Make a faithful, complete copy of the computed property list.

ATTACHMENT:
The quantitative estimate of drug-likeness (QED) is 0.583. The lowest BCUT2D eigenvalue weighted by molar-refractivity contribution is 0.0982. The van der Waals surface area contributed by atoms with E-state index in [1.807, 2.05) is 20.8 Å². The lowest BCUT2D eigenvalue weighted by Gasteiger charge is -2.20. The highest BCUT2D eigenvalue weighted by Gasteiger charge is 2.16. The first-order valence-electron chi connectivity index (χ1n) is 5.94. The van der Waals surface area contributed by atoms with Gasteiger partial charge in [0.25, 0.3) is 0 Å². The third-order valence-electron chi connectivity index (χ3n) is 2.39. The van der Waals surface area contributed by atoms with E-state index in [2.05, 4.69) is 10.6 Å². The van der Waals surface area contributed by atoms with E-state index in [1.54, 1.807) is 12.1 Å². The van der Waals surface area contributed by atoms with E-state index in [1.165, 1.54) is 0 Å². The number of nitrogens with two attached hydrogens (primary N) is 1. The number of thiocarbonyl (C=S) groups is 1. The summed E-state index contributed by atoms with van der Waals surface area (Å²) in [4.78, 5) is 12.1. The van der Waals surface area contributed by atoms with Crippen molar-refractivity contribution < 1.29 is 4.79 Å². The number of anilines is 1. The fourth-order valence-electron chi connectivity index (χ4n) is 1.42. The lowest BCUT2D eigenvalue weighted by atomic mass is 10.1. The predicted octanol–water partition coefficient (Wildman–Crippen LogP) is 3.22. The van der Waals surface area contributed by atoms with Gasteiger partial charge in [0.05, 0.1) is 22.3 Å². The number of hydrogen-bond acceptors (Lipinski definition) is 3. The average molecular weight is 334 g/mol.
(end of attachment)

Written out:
The quantitative estimate of drug-likeness (QED) is 0.583. The lowest BCUT2D eigenvalue weighted by molar-refractivity contribution is 0.0982. The van der Waals surface area contributed by atoms with E-state index in [1.807, 2.05) is 20.8 Å². The lowest BCUT2D eigenvalue weighted by Gasteiger charge is -2.20. The highest BCUT2D eigenvalue weighted by Gasteiger charge is 2.16. The first-order valence-electron chi connectivity index (χ1n) is 5.94. The van der Waals surface area contributed by atoms with Gasteiger partial charge in [0.25, 0.3) is 0 Å². The third-order valence-electron chi connectivity index (χ3n) is 2.39. The van der Waals surface area contributed by atoms with E-state index in [2.05, 4.69) is 10.6 Å². The van der Waals surface area contributed by atoms with E-state index in [1.54, 1.807) is 12.1 Å². The van der Waals surface area contributed by atoms with E-state index in [1.165, 1.54) is 0 Å². The number of nitrogens with two attached hydrogens (primary N) is 1. The number of thiocarbonyl (C=S) groups is 1. The summed E-state index contributed by atoms with van der Waals surface area (Å²) in [4.78, 5) is 12.1. The van der Waals surface area contributed by atoms with Crippen molar-refractivity contribution < 1.29 is 4.79 Å². The number of anilines is 1. The fourth-order valence-electron chi connectivity index (χ4n) is 1.42. The lowest BCUT2D eigenvalue weighted by atomic mass is 10.1. The predicted octanol–water partition coefficient (Wildman–Crippen LogP) is 3.22. The van der Waals surface area contributed by atoms with Gasteiger partial charge in [0.05, 0.1) is 22.3 Å². The number of hydrogen-bond acceptors (Lipinski definition) is 3. The average molecular weight is 334 g/mol.